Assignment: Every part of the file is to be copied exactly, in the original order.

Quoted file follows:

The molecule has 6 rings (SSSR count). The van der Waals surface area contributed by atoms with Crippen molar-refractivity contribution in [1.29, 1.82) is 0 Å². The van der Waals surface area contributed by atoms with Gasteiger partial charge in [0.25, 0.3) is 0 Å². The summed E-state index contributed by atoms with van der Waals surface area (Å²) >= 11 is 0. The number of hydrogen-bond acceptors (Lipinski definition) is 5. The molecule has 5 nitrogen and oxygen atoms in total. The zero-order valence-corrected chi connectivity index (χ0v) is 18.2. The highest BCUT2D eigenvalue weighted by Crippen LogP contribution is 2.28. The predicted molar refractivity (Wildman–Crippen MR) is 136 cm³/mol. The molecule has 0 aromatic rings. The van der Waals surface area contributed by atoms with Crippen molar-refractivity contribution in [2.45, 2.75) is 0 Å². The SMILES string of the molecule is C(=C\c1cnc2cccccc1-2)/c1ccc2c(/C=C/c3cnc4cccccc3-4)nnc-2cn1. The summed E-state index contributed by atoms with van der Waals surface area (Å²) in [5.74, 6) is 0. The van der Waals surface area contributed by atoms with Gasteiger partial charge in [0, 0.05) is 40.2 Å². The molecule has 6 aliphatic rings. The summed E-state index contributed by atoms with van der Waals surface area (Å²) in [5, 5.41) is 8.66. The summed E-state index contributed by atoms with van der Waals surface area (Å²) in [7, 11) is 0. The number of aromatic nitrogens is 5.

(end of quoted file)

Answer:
The molecule has 6 rings (SSSR count). The van der Waals surface area contributed by atoms with Crippen molar-refractivity contribution in [1.29, 1.82) is 0 Å². The van der Waals surface area contributed by atoms with Gasteiger partial charge in [0.25, 0.3) is 0 Å². The summed E-state index contributed by atoms with van der Waals surface area (Å²) >= 11 is 0. The number of hydrogen-bond acceptors (Lipinski definition) is 5. The molecule has 5 nitrogen and oxygen atoms in total. The zero-order valence-corrected chi connectivity index (χ0v) is 18.2. The highest BCUT2D eigenvalue weighted by Crippen LogP contribution is 2.28. The predicted molar refractivity (Wildman–Crippen MR) is 136 cm³/mol. The molecule has 0 aromatic rings. The van der Waals surface area contributed by atoms with Crippen molar-refractivity contribution in [2.45, 2.75) is 0 Å². The SMILES string of the molecule is C(=C\c1cnc2cccccc1-2)/c1ccc2c(/C=C/c3cnc4cccccc3-4)nnc-2cn1. The summed E-state index contributed by atoms with van der Waals surface area (Å²) in [5.74, 6) is 0. The van der Waals surface area contributed by atoms with Gasteiger partial charge in [0, 0.05) is 40.2 Å². The molecule has 6 aliphatic rings. The summed E-state index contributed by atoms with van der Waals surface area (Å²) in [5, 5.41) is 8.66. The summed E-state index contributed by atoms with van der Waals surface area (Å²) in [7, 11) is 0. The number of aromatic nitrogens is 5.